Gerald Langiri
August 14 / 2013

The development of Kenyan stage and set art has been phenomenal in recent days, so is the emergence of promising talents. However, most people who believe that they have something to offer to the acting industry in both theatre and TV have been disappointed severally for not making it past the auditions. I have been to the Kenya National Theatre on many occasions for a passive check on what actually goes on during these auditions. The many faces, young and old, streaming to the notice board and enthusiastically making calls here and there constantly draw my attention. Most of them are evidently desperate. At first, I could never tell who they were calling; it could have been anyone, a friend, a director, a producer, whomever. 

On one occasion, a friend called while I was on my usual forays at this national shrine; he was organizing an audition for his forthcoming play and he wanted me on the panel, as a judge.  The day came and there I was; I must admit I do not have the sharpest sense of dressing but I was presentable. I could tell because some of the potential actors were asking me for a pen to fill the audition forms, but I denied them. Reason, you do not come to fill forms without a pen! How do you expect to take notes? That was pitfall one and it happens severally.  From my experience that day as a judge, I thought it wise to share some tidbits that may make or break your career as an actor.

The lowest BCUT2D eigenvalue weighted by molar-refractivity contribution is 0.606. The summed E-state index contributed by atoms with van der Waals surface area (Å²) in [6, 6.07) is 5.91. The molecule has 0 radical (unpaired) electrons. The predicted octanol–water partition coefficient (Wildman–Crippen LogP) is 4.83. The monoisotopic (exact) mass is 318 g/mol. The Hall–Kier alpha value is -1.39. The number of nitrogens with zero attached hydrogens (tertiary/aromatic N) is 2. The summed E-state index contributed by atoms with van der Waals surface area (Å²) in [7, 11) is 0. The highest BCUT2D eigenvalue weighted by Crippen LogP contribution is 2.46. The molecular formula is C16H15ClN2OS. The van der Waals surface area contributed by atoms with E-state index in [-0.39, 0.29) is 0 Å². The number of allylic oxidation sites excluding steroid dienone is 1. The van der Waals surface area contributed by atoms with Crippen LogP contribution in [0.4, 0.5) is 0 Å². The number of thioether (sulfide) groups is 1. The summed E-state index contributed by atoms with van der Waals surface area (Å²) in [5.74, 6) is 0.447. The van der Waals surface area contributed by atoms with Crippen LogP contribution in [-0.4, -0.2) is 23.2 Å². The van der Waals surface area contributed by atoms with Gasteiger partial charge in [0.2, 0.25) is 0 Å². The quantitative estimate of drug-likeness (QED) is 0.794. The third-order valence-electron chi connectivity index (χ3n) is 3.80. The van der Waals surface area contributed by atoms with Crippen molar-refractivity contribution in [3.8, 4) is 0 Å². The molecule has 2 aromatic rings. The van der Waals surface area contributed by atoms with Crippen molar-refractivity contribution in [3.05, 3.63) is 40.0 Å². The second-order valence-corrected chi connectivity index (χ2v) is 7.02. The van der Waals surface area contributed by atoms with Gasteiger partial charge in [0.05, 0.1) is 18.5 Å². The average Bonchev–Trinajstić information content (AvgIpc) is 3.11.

How do you perceive acting?

Most people will tell you that acting is a hobby. When asked this question, never take it lightly; it gives your impression of the whole arts and film industry. If you are here for a hobby, you are not worth someone’s investment. Think of how you want to turn your hobby into a part-time or fulltime career; appreciate every form of art as worth billions of shillings and someone will give you an ear. Acting is a profession...it is a business; treat it like one and you are halfway there.

Self presentation